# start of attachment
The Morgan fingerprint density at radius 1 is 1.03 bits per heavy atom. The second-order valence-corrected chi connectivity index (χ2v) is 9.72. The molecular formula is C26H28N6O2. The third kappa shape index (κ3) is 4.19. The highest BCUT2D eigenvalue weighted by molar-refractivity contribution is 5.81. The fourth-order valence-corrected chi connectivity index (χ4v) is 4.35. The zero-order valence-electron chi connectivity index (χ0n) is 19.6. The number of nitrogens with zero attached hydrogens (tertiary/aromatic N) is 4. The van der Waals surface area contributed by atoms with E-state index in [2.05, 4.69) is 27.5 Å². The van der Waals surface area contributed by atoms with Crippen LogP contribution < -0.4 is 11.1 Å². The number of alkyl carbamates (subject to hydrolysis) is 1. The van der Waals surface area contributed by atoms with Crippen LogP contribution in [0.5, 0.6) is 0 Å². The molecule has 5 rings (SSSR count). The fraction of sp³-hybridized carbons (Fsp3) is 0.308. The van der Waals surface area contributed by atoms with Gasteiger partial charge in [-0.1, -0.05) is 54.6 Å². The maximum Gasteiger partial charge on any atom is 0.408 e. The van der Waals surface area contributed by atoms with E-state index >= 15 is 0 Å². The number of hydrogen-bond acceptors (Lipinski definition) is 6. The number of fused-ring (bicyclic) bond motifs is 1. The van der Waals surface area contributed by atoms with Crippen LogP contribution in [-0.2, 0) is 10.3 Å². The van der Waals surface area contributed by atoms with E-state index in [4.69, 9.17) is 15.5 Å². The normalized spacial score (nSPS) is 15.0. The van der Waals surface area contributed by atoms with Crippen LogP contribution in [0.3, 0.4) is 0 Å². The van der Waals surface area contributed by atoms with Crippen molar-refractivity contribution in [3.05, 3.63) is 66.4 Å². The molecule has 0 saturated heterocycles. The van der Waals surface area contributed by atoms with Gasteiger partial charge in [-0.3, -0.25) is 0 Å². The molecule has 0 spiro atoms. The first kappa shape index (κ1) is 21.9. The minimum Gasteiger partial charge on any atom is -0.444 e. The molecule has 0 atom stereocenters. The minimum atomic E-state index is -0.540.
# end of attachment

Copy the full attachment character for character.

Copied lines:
The Morgan fingerprint density at radius 1 is 1.03 bits per heavy atom. The second-order valence-corrected chi connectivity index (χ2v) is 9.72. The molecular formula is C26H28N6O2. The third kappa shape index (κ3) is 4.19. The highest BCUT2D eigenvalue weighted by molar-refractivity contribution is 5.81. The fourth-order valence-corrected chi connectivity index (χ4v) is 4.35. The zero-order valence-electron chi connectivity index (χ0n) is 19.6. The number of nitrogens with zero attached hydrogens (tertiary/aromatic N) is 4. The van der Waals surface area contributed by atoms with E-state index in [2.05, 4.69) is 27.5 Å². The van der Waals surface area contributed by atoms with Crippen LogP contribution < -0.4 is 11.1 Å². The number of alkyl carbamates (subject to hydrolysis) is 1. The van der Waals surface area contributed by atoms with Crippen LogP contribution in [0.5, 0.6) is 0 Å². The molecule has 5 rings (SSSR count). The fraction of sp³-hybridized carbons (Fsp3) is 0.308. The van der Waals surface area contributed by atoms with Gasteiger partial charge in [-0.1, -0.05) is 54.6 Å². The maximum Gasteiger partial charge on any atom is 0.408 e. The van der Waals surface area contributed by atoms with E-state index >= 15 is 0 Å². The number of hydrogen-bond acceptors (Lipinski definition) is 6. The number of fused-ring (bicyclic) bond motifs is 1. The van der Waals surface area contributed by atoms with Crippen LogP contribution in [-0.2, 0) is 10.3 Å². The van der Waals surface area contributed by atoms with E-state index in [4.69, 9.17) is 15.5 Å². The normalized spacial score (nSPS) is 15.0. The van der Waals surface area contributed by atoms with Crippen LogP contribution in [0.3, 0.4) is 0 Å². The van der Waals surface area contributed by atoms with Crippen molar-refractivity contribution in [3.05, 3.63) is 66.4 Å². The molecule has 0 saturated heterocycles. The van der Waals surface area contributed by atoms with Gasteiger partial charge in [-0.3, -0.25) is 0 Å². The molecule has 0 spiro atoms. The first kappa shape index (κ1) is 21.9. The minimum Gasteiger partial charge on any atom is -0.444 e. The molecule has 0 atom stereocenters. The minimum atomic E-state index is -0.540.